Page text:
Monday, September 5, 2011
Probably six years ago, I was on Amazon ordering a book. On the bottom it said, “Customers Who Bought This Item Also Bought:” and it had a listing of a bunch of different books of the same topic. I don’t remember what the original book was I was looking for, but I definitely remember a book listed on the bottom.
It played a big role in me moving out to Los Angeles.
The book was called Midnight in the City. On the front cover it said, “A reporter’s journey to America’s dark places rocks his view of religion. I have always been very interested in poverty and hearing people’s perspectives on it. I get pretty passionate about it. It was cheap, so I ordered it.
When it arrived, I read it really quickly. It was about this guy who went into the inner cities of eight different cities and interviewed drug dealers and prostitutes. He did it without an agenda and reported on who he met there as individuals, not statistics. I really loved it. When I got to the end I was shocked that it said, “The author lives in Springfield, MO with his wife…” Wait, what? Yeah, the guy lives in Springfield. His name is Hal Donaldson. He runs an organization called Convoy of Hope.
Whenever I hear about someone interesting I will call them up so I can meet them. So, I tried calling. I called a number of times, but I could never get past the secretary. Then, as luck would have it, The Skinny Improv was doing a private show for Convoy of Hope for their Christmas party. I jumped at the chance. I performed and hosted the show. Then, as people were mingling about, I approached Hal and told him about how I loved his book, but I couldn’t ever get past his secretary to talk to him. Since I was no longer a complete stranger, he told me tell her that we had talked and to let me through.
Anyway, I finally met up with Hal in his office. I was mostly interested in him and what he had to say in the book. I told him about how much I admired the way his faith motivated him to help the poor. That was fairly short lived because we ended up talking about me the whole time. Hal is one of those guys that has a knack for making that happen. Here I was exited to talk to this guy I admired, and we ended up talking about acting and comedy and where I saw that going in my life.
Then, he said, “I can see you in Hollywood someday.” I hadn’t ever been encouraged in that way before, not with so much confidence. Convoy of Hope is now an international aid organization that helps millions of people every year, from the poor in American cities to responses to natural disasters worldwide. They’re a big deal. They started when Hal and some buddies decided to buy some groceries and put them into the back of a pickup truck, drive to a poor neighborhood, and just hand them out. Now, they have fleets of semis. So, when he says something like, “I can see you in Hollywood,” it made me think, “Hey, maybe I can do that.”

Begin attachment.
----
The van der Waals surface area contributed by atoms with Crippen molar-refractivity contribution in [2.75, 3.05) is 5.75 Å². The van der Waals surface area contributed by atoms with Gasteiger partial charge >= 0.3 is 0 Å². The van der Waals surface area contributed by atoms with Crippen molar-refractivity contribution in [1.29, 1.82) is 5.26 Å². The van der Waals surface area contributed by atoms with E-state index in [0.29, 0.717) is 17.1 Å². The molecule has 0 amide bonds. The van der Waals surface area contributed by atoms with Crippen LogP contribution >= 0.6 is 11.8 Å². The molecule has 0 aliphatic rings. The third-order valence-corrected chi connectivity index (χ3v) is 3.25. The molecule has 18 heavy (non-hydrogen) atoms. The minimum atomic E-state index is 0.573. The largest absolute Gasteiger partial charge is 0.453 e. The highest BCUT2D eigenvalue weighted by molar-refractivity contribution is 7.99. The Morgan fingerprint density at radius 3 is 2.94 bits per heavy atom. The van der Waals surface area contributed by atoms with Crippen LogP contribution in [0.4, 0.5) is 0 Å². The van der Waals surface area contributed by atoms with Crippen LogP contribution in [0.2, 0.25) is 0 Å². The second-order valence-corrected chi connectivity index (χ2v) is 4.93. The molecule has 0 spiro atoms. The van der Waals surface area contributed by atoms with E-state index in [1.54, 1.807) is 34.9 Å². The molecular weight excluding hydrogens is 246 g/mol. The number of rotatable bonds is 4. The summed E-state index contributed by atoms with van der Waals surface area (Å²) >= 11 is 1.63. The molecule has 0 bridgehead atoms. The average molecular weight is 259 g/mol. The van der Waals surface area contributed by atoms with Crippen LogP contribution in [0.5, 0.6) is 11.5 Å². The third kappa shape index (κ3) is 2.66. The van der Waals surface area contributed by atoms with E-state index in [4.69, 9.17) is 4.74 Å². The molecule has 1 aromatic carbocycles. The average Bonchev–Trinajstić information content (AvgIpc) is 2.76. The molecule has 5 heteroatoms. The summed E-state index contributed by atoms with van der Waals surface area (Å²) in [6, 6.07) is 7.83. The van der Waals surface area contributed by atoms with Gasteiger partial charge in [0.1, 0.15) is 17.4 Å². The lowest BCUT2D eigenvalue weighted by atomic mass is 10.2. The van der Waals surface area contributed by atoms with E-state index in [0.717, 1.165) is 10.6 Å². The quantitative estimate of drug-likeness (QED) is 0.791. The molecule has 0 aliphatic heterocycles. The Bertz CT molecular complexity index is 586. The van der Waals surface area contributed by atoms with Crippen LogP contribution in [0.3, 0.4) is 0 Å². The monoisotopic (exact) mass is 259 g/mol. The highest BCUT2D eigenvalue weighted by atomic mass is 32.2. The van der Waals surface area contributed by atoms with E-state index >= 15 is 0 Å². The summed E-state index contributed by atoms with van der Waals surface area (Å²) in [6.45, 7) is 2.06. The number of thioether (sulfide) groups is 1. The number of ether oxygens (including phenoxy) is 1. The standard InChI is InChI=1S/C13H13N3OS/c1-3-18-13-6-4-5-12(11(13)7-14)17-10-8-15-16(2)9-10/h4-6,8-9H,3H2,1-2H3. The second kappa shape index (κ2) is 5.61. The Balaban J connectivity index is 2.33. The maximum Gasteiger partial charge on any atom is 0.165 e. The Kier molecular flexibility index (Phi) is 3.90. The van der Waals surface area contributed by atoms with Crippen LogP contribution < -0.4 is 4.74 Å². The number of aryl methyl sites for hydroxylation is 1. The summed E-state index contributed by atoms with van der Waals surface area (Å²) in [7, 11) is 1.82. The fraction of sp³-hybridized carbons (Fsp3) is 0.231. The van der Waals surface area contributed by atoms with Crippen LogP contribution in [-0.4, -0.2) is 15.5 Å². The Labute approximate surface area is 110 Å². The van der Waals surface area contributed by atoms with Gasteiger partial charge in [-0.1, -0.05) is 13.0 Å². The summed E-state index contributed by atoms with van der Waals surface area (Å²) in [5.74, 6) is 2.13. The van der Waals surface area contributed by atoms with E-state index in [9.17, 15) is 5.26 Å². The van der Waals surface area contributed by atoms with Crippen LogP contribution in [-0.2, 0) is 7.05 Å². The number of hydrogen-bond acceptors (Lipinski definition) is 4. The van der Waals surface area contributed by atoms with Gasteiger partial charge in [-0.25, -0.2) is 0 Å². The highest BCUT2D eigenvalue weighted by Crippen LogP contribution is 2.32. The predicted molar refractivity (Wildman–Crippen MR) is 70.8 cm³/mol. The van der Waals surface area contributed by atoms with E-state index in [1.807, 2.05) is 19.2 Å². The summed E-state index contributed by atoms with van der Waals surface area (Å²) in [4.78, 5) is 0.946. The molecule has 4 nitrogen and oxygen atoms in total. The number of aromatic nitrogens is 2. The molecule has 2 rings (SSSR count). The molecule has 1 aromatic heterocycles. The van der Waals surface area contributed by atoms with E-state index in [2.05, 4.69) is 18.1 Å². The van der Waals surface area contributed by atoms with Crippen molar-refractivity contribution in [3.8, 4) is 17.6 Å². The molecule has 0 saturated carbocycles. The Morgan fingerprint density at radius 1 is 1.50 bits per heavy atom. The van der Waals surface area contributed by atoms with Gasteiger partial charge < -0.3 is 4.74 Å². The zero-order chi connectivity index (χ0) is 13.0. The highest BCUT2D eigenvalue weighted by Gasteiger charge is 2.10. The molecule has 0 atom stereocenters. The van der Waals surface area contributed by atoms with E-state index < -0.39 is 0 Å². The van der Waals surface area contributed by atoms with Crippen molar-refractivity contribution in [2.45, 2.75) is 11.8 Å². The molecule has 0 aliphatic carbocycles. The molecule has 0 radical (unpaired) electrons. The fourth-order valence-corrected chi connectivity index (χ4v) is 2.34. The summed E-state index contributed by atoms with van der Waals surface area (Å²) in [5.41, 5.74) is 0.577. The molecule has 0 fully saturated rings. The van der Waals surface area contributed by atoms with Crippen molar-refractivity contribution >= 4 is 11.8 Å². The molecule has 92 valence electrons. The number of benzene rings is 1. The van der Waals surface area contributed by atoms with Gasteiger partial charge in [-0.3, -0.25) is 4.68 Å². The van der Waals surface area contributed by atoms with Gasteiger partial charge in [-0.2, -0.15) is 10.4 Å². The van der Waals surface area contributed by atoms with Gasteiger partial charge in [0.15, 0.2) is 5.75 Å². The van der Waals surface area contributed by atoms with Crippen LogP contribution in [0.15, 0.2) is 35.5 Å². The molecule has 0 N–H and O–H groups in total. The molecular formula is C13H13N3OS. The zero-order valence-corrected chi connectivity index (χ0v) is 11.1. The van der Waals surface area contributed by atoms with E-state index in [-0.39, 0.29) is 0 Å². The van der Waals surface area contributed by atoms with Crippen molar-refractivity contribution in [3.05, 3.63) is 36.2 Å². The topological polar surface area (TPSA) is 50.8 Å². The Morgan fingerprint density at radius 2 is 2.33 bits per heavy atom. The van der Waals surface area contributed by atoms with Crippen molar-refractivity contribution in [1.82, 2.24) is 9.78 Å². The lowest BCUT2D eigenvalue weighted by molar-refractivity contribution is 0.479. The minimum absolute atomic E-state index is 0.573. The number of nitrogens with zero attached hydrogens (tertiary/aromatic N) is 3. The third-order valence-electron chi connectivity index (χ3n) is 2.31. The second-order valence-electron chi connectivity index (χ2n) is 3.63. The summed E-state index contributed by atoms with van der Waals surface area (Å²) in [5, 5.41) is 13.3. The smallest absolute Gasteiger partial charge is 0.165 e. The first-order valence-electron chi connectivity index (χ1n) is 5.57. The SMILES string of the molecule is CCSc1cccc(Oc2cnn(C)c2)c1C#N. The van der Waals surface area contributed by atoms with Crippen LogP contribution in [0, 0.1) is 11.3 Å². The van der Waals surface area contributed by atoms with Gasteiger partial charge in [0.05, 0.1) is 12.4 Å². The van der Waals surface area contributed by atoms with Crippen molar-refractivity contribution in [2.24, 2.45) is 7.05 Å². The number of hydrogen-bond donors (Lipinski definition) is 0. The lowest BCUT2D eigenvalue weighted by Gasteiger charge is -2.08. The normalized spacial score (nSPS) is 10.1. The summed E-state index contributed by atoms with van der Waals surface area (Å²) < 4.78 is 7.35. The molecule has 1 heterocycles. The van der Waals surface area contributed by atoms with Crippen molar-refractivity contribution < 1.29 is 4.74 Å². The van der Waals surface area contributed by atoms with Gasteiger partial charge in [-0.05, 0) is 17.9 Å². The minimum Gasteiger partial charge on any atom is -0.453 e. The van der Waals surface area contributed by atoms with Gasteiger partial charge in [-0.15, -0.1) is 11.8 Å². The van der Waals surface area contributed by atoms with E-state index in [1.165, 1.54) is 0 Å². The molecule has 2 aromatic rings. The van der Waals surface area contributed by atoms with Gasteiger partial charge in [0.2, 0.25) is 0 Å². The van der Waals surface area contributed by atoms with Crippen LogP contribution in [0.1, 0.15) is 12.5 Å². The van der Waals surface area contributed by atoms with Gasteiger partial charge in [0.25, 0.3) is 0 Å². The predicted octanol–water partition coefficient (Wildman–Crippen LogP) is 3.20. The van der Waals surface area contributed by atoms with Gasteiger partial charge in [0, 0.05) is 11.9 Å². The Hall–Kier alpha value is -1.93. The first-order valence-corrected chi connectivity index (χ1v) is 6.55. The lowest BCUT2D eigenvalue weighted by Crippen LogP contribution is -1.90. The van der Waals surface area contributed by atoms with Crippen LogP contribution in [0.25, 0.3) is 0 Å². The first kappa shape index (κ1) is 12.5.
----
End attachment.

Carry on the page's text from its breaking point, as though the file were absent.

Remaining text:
Then, when I was leaving he said, “Jeff, I hope that one day I get a call from you as you’re leaving Springfield in your packed car, driving to Hollywood.”
That was about six years ago, but it always stuck with me. It nagged at me in a good way. This was pre braces, pre Mystery Hour. I ended up meeting up with Hal occasionally after that, even having him as a guest on The Mystery Hour. He was one of my big helps in navigating my way through what I needed to do to give it a shot. He told me I would need a reel, and sent off my first very crappy version to a friend of his in the industry.
I really admire the way Hal took the time to talk with me, and how each time we talked the conversation somehow became completely about me. I love that quality in people that I admire. This guy, who started a multi million dollar international aid organization with groceries in the back of a pickup thought I could make it in Hollywood. Coming from him, far fetched crazy ideas have a way of sounding not so crazy and far fetched. I kind of started to believe him.
So, in the middle of February, I packed up my car and started driving away towards Hollywood. After I had stopped crying from saying goodbye to Michelle, but before I was outside of Springfield, I called Hal, like he had told me to.
I got his voicemail and left a message saying that I was doing it. I was driving away from Springfield to Hollywood.